I had the joy of attending the Precision Rifle Hunters Class this weekend instructed by FiremanFG. I've shot guns and hunted all my life but, like most people, have never really had any real training or instruction. Most classes are either too far, too expensive, or a combination of both. So I was very excited at the possibility of learning without a ton of expense and travel. Needless to say, the class was worth every penny.
Couldn't have asked for a prettier day. Cool in the morning, warmer in the afternoon. Sunny and a light wind. Got started about 9am and we jumped into the fundamentals right away. This is the part where you listen, absorb, and write down all the important points. Ask questions when needed. Have him repeat things or use different examples. He'll work with you til you understand. This is not something you would get in most other classes. Think of it like private tutoring.
After the lesson, we setup equipment and checked out the targets. I had recently swapped scopes so we did a quick bore sight and shot a few at 100 to get zeroed. Then move on to 200 and 300yd targets right away. No time for 100yd shots!! Then comes the fun part. If you're like me, chances are you haven't shot much beyond 200-300yds because most gun ranges dont offer much further. You'll shoot 400, 500, 600, 700, and finally 800. All with Jason calling wind for you. Struggled a little bit at 700 and 800 with wind but eventually figured it out. Break for lunch.
After lunch, did some more shooting 500yds and beyond. By then the wind had calmed quite a bit and targets were a little easier. He'll work with you til you're routinely dialing elevation, holding windage, and seeing your hits. Then you'll get to try holding elevation & windage. My mount and scope ran out of elevation for 800yds for a .308 so it was a good real-life example of holding the remainder of elevation. All this was in the prone position. Then we moved over to shoot with different rests. First shoot in a crouched position off one knee like you're sitting in a truck bed. Then shoot in a knee position. Then move up to standing position. All shooting between 200-300yds. You'll shoot some dialed in, some holding over. You learn both ways. After that, we were done.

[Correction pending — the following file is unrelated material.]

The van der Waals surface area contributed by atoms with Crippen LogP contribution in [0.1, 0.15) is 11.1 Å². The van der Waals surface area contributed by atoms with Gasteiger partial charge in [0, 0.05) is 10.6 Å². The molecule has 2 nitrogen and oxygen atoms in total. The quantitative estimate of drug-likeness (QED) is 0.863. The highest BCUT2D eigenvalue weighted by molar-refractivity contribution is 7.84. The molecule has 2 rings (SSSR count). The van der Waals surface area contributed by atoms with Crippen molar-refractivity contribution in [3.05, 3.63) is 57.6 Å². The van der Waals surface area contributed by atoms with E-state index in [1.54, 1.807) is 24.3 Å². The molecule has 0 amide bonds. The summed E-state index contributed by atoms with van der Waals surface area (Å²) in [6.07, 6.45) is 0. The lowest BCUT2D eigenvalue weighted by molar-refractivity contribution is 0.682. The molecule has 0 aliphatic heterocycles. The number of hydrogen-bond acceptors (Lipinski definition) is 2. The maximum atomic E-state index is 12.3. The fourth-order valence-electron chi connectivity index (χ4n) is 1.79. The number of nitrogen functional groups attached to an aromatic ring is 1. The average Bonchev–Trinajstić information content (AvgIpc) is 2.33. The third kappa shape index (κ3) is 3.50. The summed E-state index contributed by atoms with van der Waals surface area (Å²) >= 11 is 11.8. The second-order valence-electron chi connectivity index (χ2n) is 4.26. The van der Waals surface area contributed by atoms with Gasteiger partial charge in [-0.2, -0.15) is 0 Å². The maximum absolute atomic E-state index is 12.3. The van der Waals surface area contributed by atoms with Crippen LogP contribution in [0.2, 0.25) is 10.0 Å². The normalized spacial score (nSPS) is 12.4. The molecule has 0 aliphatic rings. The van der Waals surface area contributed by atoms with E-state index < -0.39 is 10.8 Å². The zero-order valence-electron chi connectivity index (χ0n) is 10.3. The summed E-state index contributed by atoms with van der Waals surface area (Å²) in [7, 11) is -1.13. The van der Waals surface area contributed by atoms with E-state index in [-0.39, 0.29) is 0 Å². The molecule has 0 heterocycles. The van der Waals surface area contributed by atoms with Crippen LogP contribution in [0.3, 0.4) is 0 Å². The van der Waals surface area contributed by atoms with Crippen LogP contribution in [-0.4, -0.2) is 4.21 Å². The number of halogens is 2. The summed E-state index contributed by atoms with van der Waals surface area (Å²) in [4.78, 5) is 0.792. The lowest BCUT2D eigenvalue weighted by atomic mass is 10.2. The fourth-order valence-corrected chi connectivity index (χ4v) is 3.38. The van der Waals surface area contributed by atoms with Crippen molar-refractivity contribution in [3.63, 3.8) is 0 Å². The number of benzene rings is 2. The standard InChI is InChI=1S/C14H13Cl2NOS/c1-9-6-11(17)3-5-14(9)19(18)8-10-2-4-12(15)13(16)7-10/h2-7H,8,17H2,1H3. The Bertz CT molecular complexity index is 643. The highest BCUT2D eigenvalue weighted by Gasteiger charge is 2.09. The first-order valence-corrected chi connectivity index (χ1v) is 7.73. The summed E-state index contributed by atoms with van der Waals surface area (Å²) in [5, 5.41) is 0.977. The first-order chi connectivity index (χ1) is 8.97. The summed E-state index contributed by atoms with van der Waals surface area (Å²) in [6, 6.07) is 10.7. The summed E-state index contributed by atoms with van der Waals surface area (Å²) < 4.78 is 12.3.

All in all, the class is top notch. Jason knows his stuff and is doing a service by teaching it. On top of that, Jason is a stand-up guy and you'll enjoy your day. A few things I would advise when you attend:
1) Familiarize yourself and bring a sandbag to stabilize your rifle. Jason has a couple available for you to use, but I struggled a bit at first because I wasn't used to a sandbag with my AR-10 stock. I really should have been more prepared. Your mileage my vary.
2) Consider MIL/MIL scope with FFP. It is stupid simple compared to SFP and MOA. You can hold elevation/windage or estimate range at any magnification. This is just my opinion, but I feel comfortable dialing my MIL/MIL scope now. My MOA/MOA scopes I feel like they will remain a set & forget, check zero once a year deal.
3) Bring a notepad for notes
4) Wear comfortable clothes. You'll be in the prone position alot.